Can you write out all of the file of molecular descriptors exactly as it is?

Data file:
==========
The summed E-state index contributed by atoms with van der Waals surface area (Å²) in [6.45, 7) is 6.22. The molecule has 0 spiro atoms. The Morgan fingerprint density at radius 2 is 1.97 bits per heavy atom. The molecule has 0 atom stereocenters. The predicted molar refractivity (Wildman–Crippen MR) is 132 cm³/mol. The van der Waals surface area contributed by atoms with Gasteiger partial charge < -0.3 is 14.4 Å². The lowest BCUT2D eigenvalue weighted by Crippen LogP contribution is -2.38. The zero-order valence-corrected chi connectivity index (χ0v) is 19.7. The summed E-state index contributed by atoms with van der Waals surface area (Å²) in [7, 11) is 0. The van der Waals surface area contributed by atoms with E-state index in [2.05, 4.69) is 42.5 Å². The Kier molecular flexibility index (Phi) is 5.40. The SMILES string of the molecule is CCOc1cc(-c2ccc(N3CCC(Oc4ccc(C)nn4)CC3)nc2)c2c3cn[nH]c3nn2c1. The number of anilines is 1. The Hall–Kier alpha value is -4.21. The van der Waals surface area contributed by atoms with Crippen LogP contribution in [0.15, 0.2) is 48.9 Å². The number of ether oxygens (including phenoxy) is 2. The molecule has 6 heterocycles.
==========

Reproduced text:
The summed E-state index contributed by atoms with van der Waals surface area (Å²) in [6.45, 7) is 6.22. The molecule has 0 spiro atoms. The Morgan fingerprint density at radius 2 is 1.97 bits per heavy atom. The molecule has 0 atom stereocenters. The predicted molar refractivity (Wildman–Crippen MR) is 132 cm³/mol. The van der Waals surface area contributed by atoms with Gasteiger partial charge < -0.3 is 14.4 Å². The lowest BCUT2D eigenvalue weighted by Crippen LogP contribution is -2.38. The zero-order valence-corrected chi connectivity index (χ0v) is 19.7. The summed E-state index contributed by atoms with van der Waals surface area (Å²) in [7, 11) is 0. The van der Waals surface area contributed by atoms with E-state index in [2.05, 4.69) is 42.5 Å². The Kier molecular flexibility index (Phi) is 5.40. The SMILES string of the molecule is CCOc1cc(-c2ccc(N3CCC(Oc4ccc(C)nn4)CC3)nc2)c2c3cn[nH]c3nn2c1. The number of anilines is 1. The Hall–Kier alpha value is -4.21. The van der Waals surface area contributed by atoms with Crippen LogP contribution in [0.15, 0.2) is 48.9 Å². The number of ether oxygens (including phenoxy) is 2. The molecule has 6 heterocycles.